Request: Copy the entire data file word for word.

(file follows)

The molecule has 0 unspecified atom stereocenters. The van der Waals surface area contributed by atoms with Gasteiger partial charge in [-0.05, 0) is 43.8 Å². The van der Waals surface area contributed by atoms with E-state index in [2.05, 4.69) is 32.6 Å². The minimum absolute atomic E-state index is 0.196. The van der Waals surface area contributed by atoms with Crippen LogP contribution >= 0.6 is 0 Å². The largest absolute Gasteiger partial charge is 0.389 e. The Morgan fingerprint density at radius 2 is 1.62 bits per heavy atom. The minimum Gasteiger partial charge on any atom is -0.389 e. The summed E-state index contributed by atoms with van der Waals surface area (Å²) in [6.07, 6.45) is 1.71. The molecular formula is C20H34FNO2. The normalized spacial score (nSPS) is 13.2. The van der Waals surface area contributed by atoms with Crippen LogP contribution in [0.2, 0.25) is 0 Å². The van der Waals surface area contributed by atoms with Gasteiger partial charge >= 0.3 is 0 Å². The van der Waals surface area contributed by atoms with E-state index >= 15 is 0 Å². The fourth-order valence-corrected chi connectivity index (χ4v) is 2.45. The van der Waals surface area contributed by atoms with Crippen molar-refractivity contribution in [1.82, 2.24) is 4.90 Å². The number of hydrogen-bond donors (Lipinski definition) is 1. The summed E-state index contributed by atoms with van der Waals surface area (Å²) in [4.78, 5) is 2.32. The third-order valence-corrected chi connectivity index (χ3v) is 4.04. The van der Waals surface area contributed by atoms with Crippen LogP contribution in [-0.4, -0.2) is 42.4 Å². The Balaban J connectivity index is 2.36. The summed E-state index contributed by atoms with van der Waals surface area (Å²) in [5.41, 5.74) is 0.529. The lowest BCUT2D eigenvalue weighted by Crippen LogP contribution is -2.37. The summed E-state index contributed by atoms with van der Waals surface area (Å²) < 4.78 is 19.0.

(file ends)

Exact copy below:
The molecule has 0 unspecified atom stereocenters. The van der Waals surface area contributed by atoms with Gasteiger partial charge in [-0.05, 0) is 43.8 Å². The van der Waals surface area contributed by atoms with E-state index in [2.05, 4.69) is 32.6 Å². The minimum absolute atomic E-state index is 0.196. The van der Waals surface area contributed by atoms with Crippen LogP contribution >= 0.6 is 0 Å². The largest absolute Gasteiger partial charge is 0.389 e. The Morgan fingerprint density at radius 2 is 1.62 bits per heavy atom. The minimum Gasteiger partial charge on any atom is -0.389 e. The summed E-state index contributed by atoms with van der Waals surface area (Å²) in [6.07, 6.45) is 1.71. The molecular formula is C20H34FNO2. The normalized spacial score (nSPS) is 13.2. The van der Waals surface area contributed by atoms with Crippen LogP contribution in [0.2, 0.25) is 0 Å². The van der Waals surface area contributed by atoms with Gasteiger partial charge >= 0.3 is 0 Å². The van der Waals surface area contributed by atoms with E-state index >= 15 is 0 Å². The fourth-order valence-corrected chi connectivity index (χ4v) is 2.45. The van der Waals surface area contributed by atoms with Crippen molar-refractivity contribution in [1.82, 2.24) is 4.90 Å². The number of hydrogen-bond donors (Lipinski definition) is 1. The summed E-state index contributed by atoms with van der Waals surface area (Å²) in [4.78, 5) is 2.32. The third-order valence-corrected chi connectivity index (χ3v) is 4.04. The van der Waals surface area contributed by atoms with Crippen LogP contribution in [-0.4, -0.2) is 42.4 Å². The Balaban J connectivity index is 2.36. The summed E-state index contributed by atoms with van der Waals surface area (Å²) in [5.41, 5.74) is 0.529. The lowest BCUT2D eigenvalue weighted by Crippen LogP contribution is -2.37. The summed E-state index contributed by atoms with van der Waals surface area (Å²) < 4.78 is 19.0.